Things to Consider Before Designing a SAP Implementation Strategy

  • 07 May 2015
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You must have been told time and again to invest oodles of time on the planning stage. Just deciding that you want to implement a SAP solution does not validate immediate execution without planning properly. Once you have your best team-members, you need to start strategizing your implementation.

The planning stage seems to be well outlined: clearly define the needs, design the entire system of the desired process, once the design is executed methodically you plan the testing process which is a very crucial step, planning the training sessions for the concerned employees and finally going live. If everything sounds easy and sorted till now, it isn’t. According to SAP B1 partners, there are certain variables that should be considered before designing an implementation strategy. Even when add-ons are considered, such as SAP Business One Add On implementation for Manufacturing, the strategy would change. Such variables change for every company which is why you should focus on them before taking any step.

Some Defining Variables

It would have been great if there was one strategy for SAP implementation that would fit all. ‘Copy pasting’ the technique would have been much easier, faster and fail-proof. Let us take a look at the some variables that would make the difference between you having a successful implementation or a failed one.

–          Standardization: As an organization, you have to decide whether or not you want to standardize all the existing business processes across the company or not. Autonomy is the other option. Weigh the pros and cons of both and which one would benefit you more. If you opt for standardization, it would take you more time for sorting out the business requirements for all the processes and spending time on reengineering would be advisable so that no red flags pop up during and after the implementation.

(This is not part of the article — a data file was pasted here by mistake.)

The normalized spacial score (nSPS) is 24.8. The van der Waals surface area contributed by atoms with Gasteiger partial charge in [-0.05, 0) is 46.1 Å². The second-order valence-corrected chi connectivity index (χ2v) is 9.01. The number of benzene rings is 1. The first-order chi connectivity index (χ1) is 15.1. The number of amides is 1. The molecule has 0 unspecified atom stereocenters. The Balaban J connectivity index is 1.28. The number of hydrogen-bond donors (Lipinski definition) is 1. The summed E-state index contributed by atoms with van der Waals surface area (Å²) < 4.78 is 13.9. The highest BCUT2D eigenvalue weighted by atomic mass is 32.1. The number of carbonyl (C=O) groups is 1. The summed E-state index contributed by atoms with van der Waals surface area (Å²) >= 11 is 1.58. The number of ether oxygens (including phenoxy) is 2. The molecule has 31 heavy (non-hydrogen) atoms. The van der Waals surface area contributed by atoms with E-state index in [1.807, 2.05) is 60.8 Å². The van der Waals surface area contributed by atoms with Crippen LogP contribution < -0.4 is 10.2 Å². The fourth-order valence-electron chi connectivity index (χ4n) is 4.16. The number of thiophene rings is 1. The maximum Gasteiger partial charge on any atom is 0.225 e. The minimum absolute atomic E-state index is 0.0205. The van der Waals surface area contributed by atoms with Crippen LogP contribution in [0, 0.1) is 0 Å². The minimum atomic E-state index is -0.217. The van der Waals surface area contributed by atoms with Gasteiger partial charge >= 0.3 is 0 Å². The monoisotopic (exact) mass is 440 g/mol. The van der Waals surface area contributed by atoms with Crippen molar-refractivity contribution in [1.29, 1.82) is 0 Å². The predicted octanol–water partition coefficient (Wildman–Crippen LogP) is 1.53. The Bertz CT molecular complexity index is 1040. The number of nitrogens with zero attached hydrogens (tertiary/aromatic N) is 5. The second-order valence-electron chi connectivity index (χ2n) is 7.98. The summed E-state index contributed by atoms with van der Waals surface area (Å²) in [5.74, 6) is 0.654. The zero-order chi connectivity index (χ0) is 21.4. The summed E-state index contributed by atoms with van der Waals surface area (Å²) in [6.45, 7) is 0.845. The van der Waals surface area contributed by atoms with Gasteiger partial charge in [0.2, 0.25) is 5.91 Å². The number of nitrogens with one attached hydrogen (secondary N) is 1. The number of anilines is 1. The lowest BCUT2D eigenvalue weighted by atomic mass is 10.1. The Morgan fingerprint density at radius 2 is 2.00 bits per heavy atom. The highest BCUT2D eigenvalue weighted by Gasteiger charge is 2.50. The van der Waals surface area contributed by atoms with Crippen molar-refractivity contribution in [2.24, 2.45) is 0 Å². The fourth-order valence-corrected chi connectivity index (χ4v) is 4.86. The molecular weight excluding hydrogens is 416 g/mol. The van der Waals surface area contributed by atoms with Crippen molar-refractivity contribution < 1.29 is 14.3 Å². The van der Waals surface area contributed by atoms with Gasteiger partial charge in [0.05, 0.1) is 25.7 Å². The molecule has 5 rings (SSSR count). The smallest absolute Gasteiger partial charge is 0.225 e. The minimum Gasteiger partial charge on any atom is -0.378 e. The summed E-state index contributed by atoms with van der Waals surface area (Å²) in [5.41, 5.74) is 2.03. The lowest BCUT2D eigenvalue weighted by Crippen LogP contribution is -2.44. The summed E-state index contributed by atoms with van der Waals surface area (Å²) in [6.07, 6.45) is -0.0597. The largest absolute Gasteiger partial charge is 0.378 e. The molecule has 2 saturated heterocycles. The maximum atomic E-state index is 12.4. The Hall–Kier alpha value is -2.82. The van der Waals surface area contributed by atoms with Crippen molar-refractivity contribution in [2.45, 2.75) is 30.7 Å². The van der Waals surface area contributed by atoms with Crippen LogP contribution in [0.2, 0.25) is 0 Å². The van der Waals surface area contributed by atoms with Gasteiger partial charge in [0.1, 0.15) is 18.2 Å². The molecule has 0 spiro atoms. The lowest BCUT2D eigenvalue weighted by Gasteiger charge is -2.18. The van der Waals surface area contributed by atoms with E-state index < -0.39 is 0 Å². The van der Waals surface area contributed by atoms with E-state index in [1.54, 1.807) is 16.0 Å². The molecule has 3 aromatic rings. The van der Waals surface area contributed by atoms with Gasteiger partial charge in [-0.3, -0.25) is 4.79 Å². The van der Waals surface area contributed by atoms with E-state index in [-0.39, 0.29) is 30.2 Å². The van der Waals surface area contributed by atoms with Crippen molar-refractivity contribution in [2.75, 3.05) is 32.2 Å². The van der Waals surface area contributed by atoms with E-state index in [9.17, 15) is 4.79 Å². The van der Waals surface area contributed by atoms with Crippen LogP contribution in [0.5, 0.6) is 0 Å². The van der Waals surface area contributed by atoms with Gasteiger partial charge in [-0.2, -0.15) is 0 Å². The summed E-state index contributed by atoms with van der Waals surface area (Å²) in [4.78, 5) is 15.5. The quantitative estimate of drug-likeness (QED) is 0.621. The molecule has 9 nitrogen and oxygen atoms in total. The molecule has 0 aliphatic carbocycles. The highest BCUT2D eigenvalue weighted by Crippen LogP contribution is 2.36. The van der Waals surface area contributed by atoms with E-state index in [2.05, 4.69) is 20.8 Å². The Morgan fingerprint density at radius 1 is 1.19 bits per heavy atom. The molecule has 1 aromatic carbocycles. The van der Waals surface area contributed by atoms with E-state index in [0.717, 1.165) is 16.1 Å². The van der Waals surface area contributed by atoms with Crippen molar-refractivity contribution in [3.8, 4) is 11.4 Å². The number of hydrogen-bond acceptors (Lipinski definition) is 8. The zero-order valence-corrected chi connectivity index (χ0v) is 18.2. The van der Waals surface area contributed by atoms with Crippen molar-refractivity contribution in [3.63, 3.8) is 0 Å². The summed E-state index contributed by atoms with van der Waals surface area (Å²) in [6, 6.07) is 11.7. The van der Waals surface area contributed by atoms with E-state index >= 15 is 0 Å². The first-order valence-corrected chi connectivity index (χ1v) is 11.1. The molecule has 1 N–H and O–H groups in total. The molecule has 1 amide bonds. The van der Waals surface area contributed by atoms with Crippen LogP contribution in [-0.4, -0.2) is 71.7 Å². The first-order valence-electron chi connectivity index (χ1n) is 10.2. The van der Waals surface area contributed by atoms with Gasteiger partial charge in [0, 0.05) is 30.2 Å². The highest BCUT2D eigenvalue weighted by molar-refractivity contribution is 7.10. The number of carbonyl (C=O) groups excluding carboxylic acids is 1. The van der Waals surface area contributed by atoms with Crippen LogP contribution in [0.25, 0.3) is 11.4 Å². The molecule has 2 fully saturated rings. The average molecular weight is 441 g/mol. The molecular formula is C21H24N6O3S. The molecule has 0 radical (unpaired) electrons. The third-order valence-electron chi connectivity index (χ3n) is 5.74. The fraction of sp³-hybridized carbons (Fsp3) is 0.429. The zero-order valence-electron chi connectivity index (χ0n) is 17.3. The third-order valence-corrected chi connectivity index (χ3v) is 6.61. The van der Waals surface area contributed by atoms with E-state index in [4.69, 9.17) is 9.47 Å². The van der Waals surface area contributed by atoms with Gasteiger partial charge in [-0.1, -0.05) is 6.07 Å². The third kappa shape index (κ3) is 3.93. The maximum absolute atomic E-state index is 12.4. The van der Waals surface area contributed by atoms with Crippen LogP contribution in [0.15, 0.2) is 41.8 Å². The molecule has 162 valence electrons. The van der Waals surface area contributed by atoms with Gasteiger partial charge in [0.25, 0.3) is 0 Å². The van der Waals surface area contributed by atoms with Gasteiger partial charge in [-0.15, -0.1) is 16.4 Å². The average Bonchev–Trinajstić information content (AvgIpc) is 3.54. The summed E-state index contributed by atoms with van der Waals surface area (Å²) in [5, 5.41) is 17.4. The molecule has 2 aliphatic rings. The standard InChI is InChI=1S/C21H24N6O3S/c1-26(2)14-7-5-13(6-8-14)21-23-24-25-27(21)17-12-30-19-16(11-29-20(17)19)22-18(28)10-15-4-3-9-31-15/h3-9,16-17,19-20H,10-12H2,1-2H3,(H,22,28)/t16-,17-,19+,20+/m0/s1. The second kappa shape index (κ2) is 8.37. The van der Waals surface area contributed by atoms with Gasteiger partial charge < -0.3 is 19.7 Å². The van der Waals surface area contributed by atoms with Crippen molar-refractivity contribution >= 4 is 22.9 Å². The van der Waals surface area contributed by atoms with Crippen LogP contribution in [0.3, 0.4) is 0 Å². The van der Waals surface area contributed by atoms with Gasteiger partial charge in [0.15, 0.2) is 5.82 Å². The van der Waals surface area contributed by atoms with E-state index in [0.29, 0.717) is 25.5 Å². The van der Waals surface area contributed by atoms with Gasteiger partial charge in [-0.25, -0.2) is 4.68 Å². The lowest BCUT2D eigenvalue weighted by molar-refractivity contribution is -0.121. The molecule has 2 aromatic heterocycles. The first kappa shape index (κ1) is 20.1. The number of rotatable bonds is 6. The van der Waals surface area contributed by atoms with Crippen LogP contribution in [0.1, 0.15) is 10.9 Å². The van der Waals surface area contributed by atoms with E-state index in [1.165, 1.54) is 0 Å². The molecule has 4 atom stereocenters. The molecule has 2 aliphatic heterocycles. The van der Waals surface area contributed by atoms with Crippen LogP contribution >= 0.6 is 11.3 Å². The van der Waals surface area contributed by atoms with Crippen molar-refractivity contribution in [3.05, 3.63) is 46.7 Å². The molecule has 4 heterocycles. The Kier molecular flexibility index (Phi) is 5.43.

On the other hand, if you want autonomous processes, one should spend more time during the design, testing and training for each process thoroughly before going live. Accordingly, every process will require different amounts of time and resources in each of the three phases.

–          Re-engineering of processes: With the introduction of SAP implementation, some processes will require reengineering. Unfortunately, this fact goes tangential to most and they avoid spending time on it spite of understanding its importance. The easiest route that many opt for is automating all their inefficient processes while not touching those processes which work fine. This would initially cost less and can be done faster since one has to focus on improving just the few ineffective processes.

However, in the long run this design would fail since there would be a clear disparity between the automated processes and the ones that haven’t been touched. Probably the SAP Business One Add On implementation for Manufacturing would not complement an old process and the entire system fails. So avoid half-baked jobs and focus on all processes equally. Check which one would be the best approach for reengineering, what are the resources required for the same and how much time needs to be dedicated to achieve a good result.

–          Kind of Software Development required:  The two popular options are waterfall and agile. People don’t spend too much on deciding this during the design phase however failing to do so has the potential to negate the positive effects of SAP implementation. Waterfall is the traditional approach and many prefer that due to familiarity. It is a sequential and uses a formulized approach. These are suitable for larger organizations and processes. On the other hand, if you want a more iterative approach then agile is the best option. In fact, it has a less structured approach too. This works best for smaller organizations.

These are some important variables that companies tend to overlook. Others include the kind of data you would want to use, the language for the same, factors involved during the change management etc. Figure out what would work the best for your company and do not follow the footsteps others have implemented for their company. SAP B1 partners keep on insisting that what works perfectly for them may fail disastrously for you and vice versa. Consider all the variables and you will have a solid foundation to start on.

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    Nidhi Batra

    About the author

    Nidhi Batra is a marketing and brand communication professional with 10 years of experience working in the dynamic B2B marketing environment. She strategizes, writes, reviews a variety of content for demand generation and sales support activities. Having a Master’s in English from Delhi University, she knows how to navigate her readers on insightful journeys with her SAP published blogs and thought leadership content.